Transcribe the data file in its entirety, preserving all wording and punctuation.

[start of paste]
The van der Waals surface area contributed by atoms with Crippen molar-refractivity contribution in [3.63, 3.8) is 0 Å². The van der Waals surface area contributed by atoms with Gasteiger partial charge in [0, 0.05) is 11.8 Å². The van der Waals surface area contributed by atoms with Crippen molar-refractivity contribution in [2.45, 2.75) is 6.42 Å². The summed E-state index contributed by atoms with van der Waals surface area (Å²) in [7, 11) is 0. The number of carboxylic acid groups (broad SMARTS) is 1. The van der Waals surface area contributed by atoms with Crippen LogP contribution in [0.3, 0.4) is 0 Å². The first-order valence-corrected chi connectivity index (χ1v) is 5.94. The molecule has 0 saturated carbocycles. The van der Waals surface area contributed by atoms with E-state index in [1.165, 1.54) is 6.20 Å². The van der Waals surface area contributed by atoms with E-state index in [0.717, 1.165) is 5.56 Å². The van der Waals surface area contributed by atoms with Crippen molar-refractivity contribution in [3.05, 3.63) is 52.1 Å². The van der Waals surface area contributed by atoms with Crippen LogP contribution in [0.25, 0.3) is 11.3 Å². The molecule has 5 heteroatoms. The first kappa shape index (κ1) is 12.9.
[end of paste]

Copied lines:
The van der Waals surface area contributed by atoms with Crippen molar-refractivity contribution in [3.63, 3.8) is 0 Å². The van der Waals surface area contributed by atoms with Gasteiger partial charge in [0, 0.05) is 11.8 Å². The van der Waals surface area contributed by atoms with Crippen molar-refractivity contribution in [2.45, 2.75) is 6.42 Å². The summed E-state index contributed by atoms with van der Waals surface area (Å²) in [7, 11) is 0. The number of carboxylic acid groups (broad SMARTS) is 1. The van der Waals surface area contributed by atoms with Crippen LogP contribution in [0.3, 0.4) is 0 Å². The first-order valence-corrected chi connectivity index (χ1v) is 5.94. The molecule has 0 saturated carbocycles. The van der Waals surface area contributed by atoms with E-state index in [1.165, 1.54) is 6.20 Å². The van der Waals surface area contributed by atoms with E-state index in [0.717, 1.165) is 5.56 Å². The van der Waals surface area contributed by atoms with Crippen molar-refractivity contribution in [3.05, 3.63) is 52.1 Å². The van der Waals surface area contributed by atoms with Crippen LogP contribution in [0.25, 0.3) is 11.3 Å². The molecule has 5 heteroatoms. The first kappa shape index (κ1) is 12.9.